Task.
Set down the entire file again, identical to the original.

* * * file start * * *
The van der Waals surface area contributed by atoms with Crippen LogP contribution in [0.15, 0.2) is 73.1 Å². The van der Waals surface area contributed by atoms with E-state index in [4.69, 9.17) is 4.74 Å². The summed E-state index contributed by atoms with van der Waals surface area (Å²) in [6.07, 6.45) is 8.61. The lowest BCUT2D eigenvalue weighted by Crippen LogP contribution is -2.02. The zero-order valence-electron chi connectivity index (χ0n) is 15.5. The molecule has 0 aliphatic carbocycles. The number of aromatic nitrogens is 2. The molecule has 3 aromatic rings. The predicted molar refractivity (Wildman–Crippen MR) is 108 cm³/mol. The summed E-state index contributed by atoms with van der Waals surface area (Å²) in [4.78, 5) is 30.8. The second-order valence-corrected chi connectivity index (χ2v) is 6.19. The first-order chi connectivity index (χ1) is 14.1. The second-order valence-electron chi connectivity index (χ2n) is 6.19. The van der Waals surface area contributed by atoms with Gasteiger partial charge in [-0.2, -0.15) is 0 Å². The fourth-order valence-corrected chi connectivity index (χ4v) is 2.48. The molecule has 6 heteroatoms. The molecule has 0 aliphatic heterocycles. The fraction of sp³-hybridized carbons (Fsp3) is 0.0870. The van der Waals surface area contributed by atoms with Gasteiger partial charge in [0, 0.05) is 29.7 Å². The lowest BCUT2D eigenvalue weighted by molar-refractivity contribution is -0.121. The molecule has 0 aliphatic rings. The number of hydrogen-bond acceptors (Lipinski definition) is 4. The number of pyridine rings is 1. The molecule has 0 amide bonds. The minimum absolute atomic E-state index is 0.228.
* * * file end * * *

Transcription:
The van der Waals surface area contributed by atoms with Crippen LogP contribution in [0.15, 0.2) is 73.1 Å². The van der Waals surface area contributed by atoms with E-state index in [4.69, 9.17) is 4.74 Å². The summed E-state index contributed by atoms with van der Waals surface area (Å²) in [6.07, 6.45) is 8.61. The lowest BCUT2D eigenvalue weighted by Crippen LogP contribution is -2.02. The zero-order valence-electron chi connectivity index (χ0n) is 15.5. The molecule has 0 aliphatic carbocycles. The number of aromatic nitrogens is 2. The molecule has 3 aromatic rings. The predicted molar refractivity (Wildman–Crippen MR) is 108 cm³/mol. The summed E-state index contributed by atoms with van der Waals surface area (Å²) in [4.78, 5) is 30.8. The second-order valence-corrected chi connectivity index (χ2v) is 6.19. The first-order chi connectivity index (χ1) is 14.1. The second-order valence-electron chi connectivity index (χ2n) is 6.19. The van der Waals surface area contributed by atoms with Gasteiger partial charge in [-0.2, -0.15) is 0 Å². The fourth-order valence-corrected chi connectivity index (χ4v) is 2.48. The molecule has 6 heteroatoms. The molecule has 0 aliphatic heterocycles. The fraction of sp³-hybridized carbons (Fsp3) is 0.0870. The van der Waals surface area contributed by atoms with Gasteiger partial charge in [0, 0.05) is 29.7 Å². The lowest BCUT2D eigenvalue weighted by molar-refractivity contribution is -0.121. The molecule has 0 aliphatic rings. The number of hydrogen-bond acceptors (Lipinski definition) is 4. The number of pyridine rings is 1. The molecule has 0 amide bonds. The minimum absolute atomic E-state index is 0.228.